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Home Editorials of Interest Taipei Times Forging a Taiwanese identity in our schools

Forging a Taiwanese identity in our schools

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President-elect Tsai Ing-wen (蔡英文) has named former minister of finance Lin Chuan (林全) as premier, and he is to be tasked with forming the Cabinet of the incoming Democratic Progressive Party (DPP) administration. The names of other Cabinet members are to be made public in due course. Many Taiwanese political observers have turned their attention to the likely candidates, demonstrating the high expectations the nation has of the new government.

Education authorities have been singled out by commentators for putting too much emphasis on developing business administrators and managers. It seems as if education is increasingly disconnected from society, or that business students are often inadequately prepared to enter the work place, and this is becoming a problem. Arguments have been put forward by both the humanities and sciences camps. However, in a society that places economic development ahead of culture, pragmatic arguments are often made light of.

Taiwan, under the Republic of China (ROC) system, has yet to free itself from the Chinese way of thinking. Education — in particular the development of civic awareness — is burdened with too much outmoded thinking which has forced a straight jacket onto learners.

Under the ROC system, civic awareness education is often caught in a trap of its own design. President Ma Ying-jeou’s (馬英九) administration has attempted, through amendments to the humanities curriculum, to force each new generation to be educated in “Chinese.” This has resulted in restrictive and unenlightened education. There is still much work that needs to be done to eliminate this problem.

At the end of the 20th century, many forward-looking countries orientated their national curricula to topics relevant to the new millennium. However, in Taiwan — held down by its Chinese one-party-state government — authorities sought to pull Taiwan back into China’s fold and return the country to its past. If the winds of change are now blowing across Taiwan, this is purely down to the efforts of Taiwanese to pull their country back from the abyss, despite the government’s best efforts to prevent them from doing so.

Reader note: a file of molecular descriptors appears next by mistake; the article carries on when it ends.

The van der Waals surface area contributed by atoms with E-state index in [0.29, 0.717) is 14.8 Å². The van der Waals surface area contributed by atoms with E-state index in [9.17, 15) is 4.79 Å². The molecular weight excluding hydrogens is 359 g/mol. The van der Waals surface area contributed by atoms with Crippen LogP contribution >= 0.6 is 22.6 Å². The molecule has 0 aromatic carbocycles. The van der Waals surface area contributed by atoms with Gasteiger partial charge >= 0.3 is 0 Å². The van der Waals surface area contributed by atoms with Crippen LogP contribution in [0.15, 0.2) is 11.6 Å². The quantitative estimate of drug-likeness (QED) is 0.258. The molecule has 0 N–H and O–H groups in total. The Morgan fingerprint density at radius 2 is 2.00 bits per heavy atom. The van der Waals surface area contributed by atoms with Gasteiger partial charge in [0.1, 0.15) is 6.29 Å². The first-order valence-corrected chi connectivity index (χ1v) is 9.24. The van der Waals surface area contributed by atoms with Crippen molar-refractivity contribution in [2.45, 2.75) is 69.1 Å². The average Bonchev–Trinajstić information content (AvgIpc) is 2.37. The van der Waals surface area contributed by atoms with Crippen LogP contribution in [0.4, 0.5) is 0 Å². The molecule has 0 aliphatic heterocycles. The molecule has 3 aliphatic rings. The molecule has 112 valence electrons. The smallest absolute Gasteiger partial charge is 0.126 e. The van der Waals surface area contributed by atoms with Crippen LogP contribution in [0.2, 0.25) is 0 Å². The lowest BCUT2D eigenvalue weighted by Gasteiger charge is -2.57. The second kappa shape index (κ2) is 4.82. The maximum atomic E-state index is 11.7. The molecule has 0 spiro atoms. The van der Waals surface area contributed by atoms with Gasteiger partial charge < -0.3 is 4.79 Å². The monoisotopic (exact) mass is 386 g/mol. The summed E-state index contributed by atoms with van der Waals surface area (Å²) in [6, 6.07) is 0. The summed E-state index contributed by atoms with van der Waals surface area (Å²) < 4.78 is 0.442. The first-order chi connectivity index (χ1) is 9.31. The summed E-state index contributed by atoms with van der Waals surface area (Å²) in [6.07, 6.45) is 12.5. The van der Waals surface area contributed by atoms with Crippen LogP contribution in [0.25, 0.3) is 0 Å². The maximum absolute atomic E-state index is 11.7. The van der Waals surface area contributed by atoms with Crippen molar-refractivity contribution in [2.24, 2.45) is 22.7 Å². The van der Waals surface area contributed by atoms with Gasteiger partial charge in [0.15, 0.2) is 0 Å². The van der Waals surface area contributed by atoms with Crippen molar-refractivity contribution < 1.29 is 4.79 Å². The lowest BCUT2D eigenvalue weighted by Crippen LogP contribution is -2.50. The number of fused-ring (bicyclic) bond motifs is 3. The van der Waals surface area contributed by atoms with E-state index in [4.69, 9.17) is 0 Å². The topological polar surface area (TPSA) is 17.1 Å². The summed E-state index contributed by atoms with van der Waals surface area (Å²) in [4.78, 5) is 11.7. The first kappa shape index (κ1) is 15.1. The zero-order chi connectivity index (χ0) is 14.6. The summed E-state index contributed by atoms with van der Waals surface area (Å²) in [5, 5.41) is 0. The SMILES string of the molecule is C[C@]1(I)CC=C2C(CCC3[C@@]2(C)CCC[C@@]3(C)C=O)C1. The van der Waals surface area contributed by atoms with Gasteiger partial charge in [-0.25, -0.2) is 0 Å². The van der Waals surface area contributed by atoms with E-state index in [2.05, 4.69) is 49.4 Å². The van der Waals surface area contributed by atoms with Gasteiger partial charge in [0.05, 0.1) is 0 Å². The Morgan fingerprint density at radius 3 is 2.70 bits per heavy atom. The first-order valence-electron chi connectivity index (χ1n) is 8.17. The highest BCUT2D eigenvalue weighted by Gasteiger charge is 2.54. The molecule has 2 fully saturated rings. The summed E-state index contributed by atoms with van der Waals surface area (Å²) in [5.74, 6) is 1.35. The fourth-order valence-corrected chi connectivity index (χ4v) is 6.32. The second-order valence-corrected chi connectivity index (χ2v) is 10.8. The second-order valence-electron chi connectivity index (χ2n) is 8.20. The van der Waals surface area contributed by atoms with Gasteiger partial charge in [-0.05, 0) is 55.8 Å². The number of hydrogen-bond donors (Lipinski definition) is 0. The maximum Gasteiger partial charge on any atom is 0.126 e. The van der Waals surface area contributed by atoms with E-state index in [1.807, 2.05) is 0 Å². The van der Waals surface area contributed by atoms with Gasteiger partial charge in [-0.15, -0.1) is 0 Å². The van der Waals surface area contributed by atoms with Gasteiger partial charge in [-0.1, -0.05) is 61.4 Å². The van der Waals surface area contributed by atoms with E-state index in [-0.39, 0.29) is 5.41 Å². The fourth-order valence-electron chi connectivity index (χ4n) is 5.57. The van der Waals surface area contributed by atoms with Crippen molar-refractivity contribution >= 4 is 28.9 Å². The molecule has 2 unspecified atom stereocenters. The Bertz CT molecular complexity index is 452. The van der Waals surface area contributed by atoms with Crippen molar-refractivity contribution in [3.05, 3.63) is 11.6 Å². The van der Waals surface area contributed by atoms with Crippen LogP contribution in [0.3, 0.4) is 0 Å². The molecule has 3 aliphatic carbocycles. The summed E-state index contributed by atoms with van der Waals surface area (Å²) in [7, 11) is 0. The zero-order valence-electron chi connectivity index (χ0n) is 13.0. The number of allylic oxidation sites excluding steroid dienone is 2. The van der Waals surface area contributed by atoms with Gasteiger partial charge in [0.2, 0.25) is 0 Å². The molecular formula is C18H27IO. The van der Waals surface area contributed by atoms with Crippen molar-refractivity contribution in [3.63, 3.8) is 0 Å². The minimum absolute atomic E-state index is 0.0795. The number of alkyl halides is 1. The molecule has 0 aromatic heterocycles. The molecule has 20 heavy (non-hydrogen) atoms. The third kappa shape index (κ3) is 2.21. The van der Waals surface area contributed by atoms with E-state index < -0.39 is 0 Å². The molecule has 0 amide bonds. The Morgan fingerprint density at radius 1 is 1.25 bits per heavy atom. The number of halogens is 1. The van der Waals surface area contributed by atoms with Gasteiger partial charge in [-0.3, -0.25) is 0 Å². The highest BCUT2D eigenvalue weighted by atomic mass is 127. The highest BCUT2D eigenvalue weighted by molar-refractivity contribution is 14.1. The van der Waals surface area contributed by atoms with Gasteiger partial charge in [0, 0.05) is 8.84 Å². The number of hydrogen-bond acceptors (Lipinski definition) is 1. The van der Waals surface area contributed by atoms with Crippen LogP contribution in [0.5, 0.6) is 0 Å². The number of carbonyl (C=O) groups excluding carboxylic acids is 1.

In the 21st century, Taiwan experienced eight years of a DPP administration under former president Chen Shui-bian (陳水扁) and a further eight years of Ma’s Chinese Nationalist Party (KMT) administration. The nation is on the cusp of a new era with a Tsai-led DPP administration. In the past 16 years Taiwan has gone through a period of progress followed by a counter-revolution. Now is the time for a shake-up of the nation’s civic education in order to broaden the horizons of young Taiwanese.

Questions of individual identity, Taiwanese identity and what it means to be Taiwanese and a citizen of the world should all be explored in civic education. It should not be limited to a binary comparison of Taiwanese versus Chinese identity.

Individuals should be understood through their physical being and consciousness. Just as in society there is economics and there is culture, important horizons are developed through an individual’s physical being and personal character. For Taiwanese, time (history) and space (geography) have provided them with a sense of place. In the eyes of the law, Taiwanese belong to Taiwan, and this creates a differentiation between being Taiwanese and being a citizen of the People’s Republic of China. In this globalized world, Taiwanese are also world citizens with an international outlook and sense of understanding.

Civic education in Taiwan must place more importance on individual identity, Taiwanese identity and the place Taiwanese occupy as citizens of the world. There is much work to be done.

Lee Min-yung is a poet.

Translated by Edward Jones


Source: Taipei Times - Editorials 2016/04/18



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Newsflash

Former American Institute in Taiwan (AIT) chairman Richard Bush yesterday expressed concern about whether Taiwan’s democratic system, which he said is “polarized” and “divided,” could withstand Beijing’s efforts to bring about unification.

Before wrapping up his short visit to Taipei, Bush remarked on the state of cross-strait relations and Taiwan’s democratic system during a roundtable discussion at a symposium entitled “A Spectacular Century: The Republic of China (ROC) Centennial Democracy Forums.”

In his speech, Bush discussed how the development of cross-strait relations might have constrained the choices available to Taiwan’s political system, examining how changes to the balance of power might have impacted Taiwan’s democracy.